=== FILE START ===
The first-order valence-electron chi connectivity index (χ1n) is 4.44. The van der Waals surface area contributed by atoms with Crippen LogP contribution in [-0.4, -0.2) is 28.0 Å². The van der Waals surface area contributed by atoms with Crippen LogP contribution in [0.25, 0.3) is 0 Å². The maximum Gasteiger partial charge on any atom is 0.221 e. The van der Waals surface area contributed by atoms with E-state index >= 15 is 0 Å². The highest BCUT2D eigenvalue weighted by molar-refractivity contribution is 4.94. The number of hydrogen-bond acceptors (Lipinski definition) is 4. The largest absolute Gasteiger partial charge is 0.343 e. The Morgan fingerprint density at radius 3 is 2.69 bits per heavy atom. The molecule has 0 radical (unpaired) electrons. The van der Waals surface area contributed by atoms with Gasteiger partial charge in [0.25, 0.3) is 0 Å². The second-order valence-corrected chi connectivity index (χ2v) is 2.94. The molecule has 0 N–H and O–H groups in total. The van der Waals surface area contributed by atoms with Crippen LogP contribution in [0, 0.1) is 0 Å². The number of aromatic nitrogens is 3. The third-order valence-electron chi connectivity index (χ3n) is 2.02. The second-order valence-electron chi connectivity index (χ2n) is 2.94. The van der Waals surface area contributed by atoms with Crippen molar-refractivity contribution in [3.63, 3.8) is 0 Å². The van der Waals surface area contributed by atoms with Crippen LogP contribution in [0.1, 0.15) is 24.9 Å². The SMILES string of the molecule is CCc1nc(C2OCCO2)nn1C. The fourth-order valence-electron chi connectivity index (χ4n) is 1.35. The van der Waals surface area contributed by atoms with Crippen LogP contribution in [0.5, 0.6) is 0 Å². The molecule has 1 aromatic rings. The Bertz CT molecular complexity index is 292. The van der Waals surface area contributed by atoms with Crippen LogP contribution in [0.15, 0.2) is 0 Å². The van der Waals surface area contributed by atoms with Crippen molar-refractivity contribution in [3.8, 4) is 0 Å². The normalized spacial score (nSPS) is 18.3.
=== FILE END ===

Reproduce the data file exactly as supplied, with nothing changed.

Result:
The first-order valence-electron chi connectivity index (χ1n) is 4.44. The van der Waals surface area contributed by atoms with Crippen LogP contribution in [-0.4, -0.2) is 28.0 Å². The van der Waals surface area contributed by atoms with Crippen LogP contribution in [0.25, 0.3) is 0 Å². The maximum Gasteiger partial charge on any atom is 0.221 e. The van der Waals surface area contributed by atoms with E-state index >= 15 is 0 Å². The highest BCUT2D eigenvalue weighted by molar-refractivity contribution is 4.94. The number of hydrogen-bond acceptors (Lipinski definition) is 4. The largest absolute Gasteiger partial charge is 0.343 e. The Morgan fingerprint density at radius 3 is 2.69 bits per heavy atom. The molecule has 0 radical (unpaired) electrons. The van der Waals surface area contributed by atoms with Gasteiger partial charge in [0.25, 0.3) is 0 Å². The second-order valence-corrected chi connectivity index (χ2v) is 2.94. The molecule has 0 N–H and O–H groups in total. The van der Waals surface area contributed by atoms with Crippen LogP contribution in [0, 0.1) is 0 Å². The number of aromatic nitrogens is 3. The third-order valence-electron chi connectivity index (χ3n) is 2.02. The second-order valence-electron chi connectivity index (χ2n) is 2.94. The van der Waals surface area contributed by atoms with Crippen molar-refractivity contribution in [3.63, 3.8) is 0 Å². The van der Waals surface area contributed by atoms with Crippen LogP contribution in [0.1, 0.15) is 24.9 Å². The SMILES string of the molecule is CCc1nc(C2OCCO2)nn1C. The fourth-order valence-electron chi connectivity index (χ4n) is 1.35. The van der Waals surface area contributed by atoms with Crippen LogP contribution in [0.5, 0.6) is 0 Å². The molecule has 1 aromatic rings. The Bertz CT molecular complexity index is 292. The van der Waals surface area contributed by atoms with Crippen LogP contribution in [0.15, 0.2) is 0 Å². The van der Waals surface area contributed by atoms with Crippen molar-refractivity contribution in [3.8, 4) is 0 Å². The normalized spacial score (nSPS) is 18.3.